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Fix a set $X$. For a topology $\tau$ on $X$, let $F_\tau = \{f: X \to X \mid f \text{ continuous w.r.t. } \tau\}$. What would be an example of a set $X$ and two Hausdorff topologies $\tau$ and $\sigma$ on $X$ such that $\tau \neq \sigma$ but $F_\tau = F_\sigma$?

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  • $\begingroup$ Maybe explore the very limited world of topologies on finite sets, with maybe 4 or 5 elements. $\endgroup$
    – Dan Asimov
    Mar 1 at 14:54
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    $\begingroup$ @DanAsimov If the set is finite there is only one Hausdorff topology: the discrete one. So, this doesn't work. $\endgroup$
    – psl2Z
    Mar 1 at 14:55
  • $\begingroup$ Well, so much for that idea. Here's another possibly bad idea: What if we define an alternative topology on the real line with a base of half-open intervals [a, b) instead of (a, b). Will this have the same continuous maps ℝ → ℝ as the standard topology? $\endgroup$
    – Dan Asimov
    Mar 1 at 14:57
  • $\begingroup$ @DanAsimov, I think that one is disconnected, so for example there is a continuous map whose image is exactly $\{0, 1\}$. $\endgroup$ Mar 1 at 15:07

1 Answer 1

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One way to find an example is via this fact.

In more detail: suppose $(X, \tau)$ is a nontrivial Hausdorff space with the property that any $\tau$-continuous function $X \to X$ is either the identity or constant. Let $f: X \to X$ be any non-identity bijection of $X$ (eg one that swaps two elements). Let $\sigma$ be the topology on $X$ that makes $f: (X, \tau) \to (X, \sigma)$ into a homeomorphism (ie "transport the structure along $f$"). Then $F_\tau$ and $F_\sigma$ both consist only of the identity function and the constant functions. But $\tau$ and $\sigma$ are not equal, because otherwise $f$ would be a continuous function from $(X, \tau) \to (X, \tau)$.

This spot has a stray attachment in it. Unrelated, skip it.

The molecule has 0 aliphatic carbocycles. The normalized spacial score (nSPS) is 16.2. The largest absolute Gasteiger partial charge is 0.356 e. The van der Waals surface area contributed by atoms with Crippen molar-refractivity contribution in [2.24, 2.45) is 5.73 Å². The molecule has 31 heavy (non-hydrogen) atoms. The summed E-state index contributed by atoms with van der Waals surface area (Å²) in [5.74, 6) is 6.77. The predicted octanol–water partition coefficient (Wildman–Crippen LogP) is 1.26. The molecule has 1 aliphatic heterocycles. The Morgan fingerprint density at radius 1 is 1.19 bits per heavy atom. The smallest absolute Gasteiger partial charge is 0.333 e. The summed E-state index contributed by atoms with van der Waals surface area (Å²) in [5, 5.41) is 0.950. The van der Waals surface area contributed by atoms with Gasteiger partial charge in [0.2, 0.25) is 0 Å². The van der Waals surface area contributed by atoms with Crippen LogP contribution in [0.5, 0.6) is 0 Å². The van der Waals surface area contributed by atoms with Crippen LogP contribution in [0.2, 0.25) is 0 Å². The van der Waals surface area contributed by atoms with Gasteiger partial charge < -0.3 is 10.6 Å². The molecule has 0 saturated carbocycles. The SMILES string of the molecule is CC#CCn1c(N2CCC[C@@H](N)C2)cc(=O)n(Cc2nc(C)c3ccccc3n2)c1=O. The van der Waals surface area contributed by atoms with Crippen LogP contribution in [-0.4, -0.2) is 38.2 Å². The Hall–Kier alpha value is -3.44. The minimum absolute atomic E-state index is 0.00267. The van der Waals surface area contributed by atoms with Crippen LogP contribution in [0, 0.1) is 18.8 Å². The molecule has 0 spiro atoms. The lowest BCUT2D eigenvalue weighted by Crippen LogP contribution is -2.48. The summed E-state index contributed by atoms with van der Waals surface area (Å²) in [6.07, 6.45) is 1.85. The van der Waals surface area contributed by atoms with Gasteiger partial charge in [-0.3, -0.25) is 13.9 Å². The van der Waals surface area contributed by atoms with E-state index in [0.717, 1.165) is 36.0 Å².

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    $\begingroup$ But they are still homeomorphic. Is there an example where the topologies are not homeomorphic? $\endgroup$
    – psl2Z
    Mar 1 at 15:09
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    $\begingroup$ @psl2Z, the question didn't say anything about non-homeomorphic. But yes, you can get that. For example, any proper subcontinuum of the Cook continuum can't be homeomorphic to the Cook continuum, so this gives two non-homeomorphic Hausdorff spaces of the same cardinality whose only continuous self-maps are the identity of constant. $\endgroup$ Mar 1 at 15:14
  • $\begingroup$ @Soma, that's not so hard - $\sigma$ is just the collection of all sets of the form $f(U)$ where $U \in \tau$. The idea is to use $f$ to "relabel" the points of $X$. See also here. $\endgroup$ Mar 1 at 15:16
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    $\begingroup$ Thanks!! Very nice example $\endgroup$
    – Soma
    Mar 1 at 15:19

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